My parents are totally against me traveling alone. Every time I bring it up, they shoot me down, saying that I need to go with a friend. I understand that my parents care about me and are worried about me, but I’m a pretty independent, sensible person and I’m sure I would be fine. How can I persuade them that I would be fine traveling alone and that it would be a great opportunity for me? —Rachel, 18, Scotland
So glad that the travel bug has bitten you! Traveling is seriously one of the most rewarding, fun, and empowering things a person can do, especially solo. If you haven’t traveled alone before, I think it’s important to acknowledge the terrible truth, which is that, as a female, you gotta approach traveling a bit differently than a man would. (This sucks so much, I know.) If you decide to embark on a European trip, or ANY trip, independently, there are small but important decisions you can make to avoid road bumps and get the most out of your experience.
Make an organized travel plan that you can present to your parents. Whenever I wanted to convince my parents of something (getting a car, extending my curfew, going on road trips), I made a PowerPoint presentation to prove to them that I put a lot of thought into my proposal. You don’t necessarily have to make a slideshow, but jotting down your thoughts before sitting your parents down will do wonders. In your proposal, you should include where you’d stay, what sort of transportation you’d use, and maybe give examples of other women who have taken trips similar to the one you want to take.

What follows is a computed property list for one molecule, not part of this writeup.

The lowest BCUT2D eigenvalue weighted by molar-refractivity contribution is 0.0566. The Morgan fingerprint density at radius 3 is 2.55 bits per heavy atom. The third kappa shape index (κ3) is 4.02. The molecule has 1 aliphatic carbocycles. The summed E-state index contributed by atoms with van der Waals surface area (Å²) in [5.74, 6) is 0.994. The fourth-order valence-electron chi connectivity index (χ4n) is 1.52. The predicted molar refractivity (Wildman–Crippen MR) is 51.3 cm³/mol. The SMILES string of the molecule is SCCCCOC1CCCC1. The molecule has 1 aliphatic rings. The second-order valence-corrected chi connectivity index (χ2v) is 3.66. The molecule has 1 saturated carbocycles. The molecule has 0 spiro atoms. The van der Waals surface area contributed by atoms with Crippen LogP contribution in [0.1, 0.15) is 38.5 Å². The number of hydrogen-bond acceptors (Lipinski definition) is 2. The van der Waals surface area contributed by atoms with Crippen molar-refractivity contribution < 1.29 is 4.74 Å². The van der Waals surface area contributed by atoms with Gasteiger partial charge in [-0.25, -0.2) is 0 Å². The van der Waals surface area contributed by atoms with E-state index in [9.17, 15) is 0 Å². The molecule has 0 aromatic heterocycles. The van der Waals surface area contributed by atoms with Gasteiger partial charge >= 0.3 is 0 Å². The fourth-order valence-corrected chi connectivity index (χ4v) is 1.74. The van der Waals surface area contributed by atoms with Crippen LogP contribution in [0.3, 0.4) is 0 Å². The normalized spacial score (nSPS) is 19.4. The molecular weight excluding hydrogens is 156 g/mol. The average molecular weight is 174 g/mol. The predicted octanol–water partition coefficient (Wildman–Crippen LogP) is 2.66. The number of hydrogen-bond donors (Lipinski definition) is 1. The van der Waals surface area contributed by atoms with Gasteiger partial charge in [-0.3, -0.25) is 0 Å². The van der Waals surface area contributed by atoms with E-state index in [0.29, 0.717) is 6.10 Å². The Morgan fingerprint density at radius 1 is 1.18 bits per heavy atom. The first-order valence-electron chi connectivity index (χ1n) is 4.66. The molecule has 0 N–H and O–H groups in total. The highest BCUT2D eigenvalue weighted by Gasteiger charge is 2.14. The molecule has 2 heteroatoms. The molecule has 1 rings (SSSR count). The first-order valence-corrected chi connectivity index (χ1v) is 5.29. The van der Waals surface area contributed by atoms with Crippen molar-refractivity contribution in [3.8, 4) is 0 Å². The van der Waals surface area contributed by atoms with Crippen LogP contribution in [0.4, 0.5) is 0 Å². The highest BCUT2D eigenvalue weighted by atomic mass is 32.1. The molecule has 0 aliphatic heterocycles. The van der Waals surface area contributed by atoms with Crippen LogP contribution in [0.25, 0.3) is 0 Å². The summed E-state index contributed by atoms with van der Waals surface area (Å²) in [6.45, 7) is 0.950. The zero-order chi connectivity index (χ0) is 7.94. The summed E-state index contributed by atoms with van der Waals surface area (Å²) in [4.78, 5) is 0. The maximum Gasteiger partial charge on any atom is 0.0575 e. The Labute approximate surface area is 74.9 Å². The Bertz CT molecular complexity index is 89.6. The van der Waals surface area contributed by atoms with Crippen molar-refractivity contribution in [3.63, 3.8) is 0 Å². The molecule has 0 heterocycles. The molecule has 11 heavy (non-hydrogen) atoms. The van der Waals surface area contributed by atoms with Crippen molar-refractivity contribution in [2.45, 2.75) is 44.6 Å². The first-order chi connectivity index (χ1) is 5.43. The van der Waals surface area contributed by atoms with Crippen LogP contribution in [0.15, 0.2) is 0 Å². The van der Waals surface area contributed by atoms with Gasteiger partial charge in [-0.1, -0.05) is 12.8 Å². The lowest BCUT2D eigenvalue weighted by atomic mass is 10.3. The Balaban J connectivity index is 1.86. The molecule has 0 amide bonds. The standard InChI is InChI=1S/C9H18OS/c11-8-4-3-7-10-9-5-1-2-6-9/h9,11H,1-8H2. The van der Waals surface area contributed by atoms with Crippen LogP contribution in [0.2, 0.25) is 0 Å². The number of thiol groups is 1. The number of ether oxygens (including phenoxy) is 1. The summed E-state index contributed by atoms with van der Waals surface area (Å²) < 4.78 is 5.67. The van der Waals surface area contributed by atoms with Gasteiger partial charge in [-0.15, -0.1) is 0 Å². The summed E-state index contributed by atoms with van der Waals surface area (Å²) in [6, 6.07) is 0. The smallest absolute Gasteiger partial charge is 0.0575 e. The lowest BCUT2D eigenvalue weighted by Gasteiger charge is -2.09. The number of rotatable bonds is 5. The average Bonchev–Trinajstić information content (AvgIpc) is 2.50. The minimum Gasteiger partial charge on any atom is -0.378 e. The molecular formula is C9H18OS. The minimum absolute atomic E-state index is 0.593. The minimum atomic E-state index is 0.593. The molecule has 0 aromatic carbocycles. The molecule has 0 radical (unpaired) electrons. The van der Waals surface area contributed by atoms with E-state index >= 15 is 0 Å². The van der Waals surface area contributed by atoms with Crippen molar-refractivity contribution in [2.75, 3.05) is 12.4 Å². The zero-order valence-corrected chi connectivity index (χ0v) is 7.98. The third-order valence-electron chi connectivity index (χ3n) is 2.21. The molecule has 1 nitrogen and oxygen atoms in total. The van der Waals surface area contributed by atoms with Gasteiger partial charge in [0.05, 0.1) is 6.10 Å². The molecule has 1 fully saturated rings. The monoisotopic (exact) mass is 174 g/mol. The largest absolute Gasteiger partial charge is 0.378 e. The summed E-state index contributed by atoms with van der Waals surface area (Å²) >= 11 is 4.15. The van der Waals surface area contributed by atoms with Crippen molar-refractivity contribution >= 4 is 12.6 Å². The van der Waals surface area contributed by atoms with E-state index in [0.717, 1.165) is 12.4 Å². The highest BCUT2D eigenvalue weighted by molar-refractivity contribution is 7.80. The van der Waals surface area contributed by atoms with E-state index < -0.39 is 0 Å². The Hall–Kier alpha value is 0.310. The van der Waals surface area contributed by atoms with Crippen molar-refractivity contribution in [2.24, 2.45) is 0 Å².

It’s important for you to consider your modes of transportation and general safety. For example, will you travel in the daytime or at night? If you’re taking a bus, would you sit in the front, near the driver, or in the back? These small yet important decisions can make a world of difference in your experience, and can help safeguard your well being. I frequent the Greyhound from Las Vegas to Salt Lake, and the nighttime crowd is a hellova lot seedier than the daytime rumble. (I kid you not: Once when I sat in the back, I saw someone do intravenous drugs RIGHT THERE. *eeep!*)
When making decisions, it’s best to plan ahead. Not only will this help you organize your plan, but will also display a logical thoughtfulness that will impress the heck out of your parents…and hopefully result in their approval! If you’re more excited about a volunteer project in China (or elsewhere!) than a backpacking quest, for example, look up a safe, reliable organization that would give your parents the reassurance they need (if you haven’t already).
Once you’ve reached your destination, you can improvise and remap your plan if you encounter some incredible, unexpected thing/person, which I guarantee you will. I’d also recommend that you get your hands on as many articles, podcasts, and online journals about women documenting their experiences traveling alone as you can. Wanderlust and Lipstick offers tips and tales from experienced women with an appetite for travel.
I hope these ideas have helped. If your parents still aren’t ready to let you travel outside Scotland, maybe they’ll let you start with some cities near you? Also, I know parental approval is important, but they should also recognize that you are legally an adult. Good luck! —Mads ♦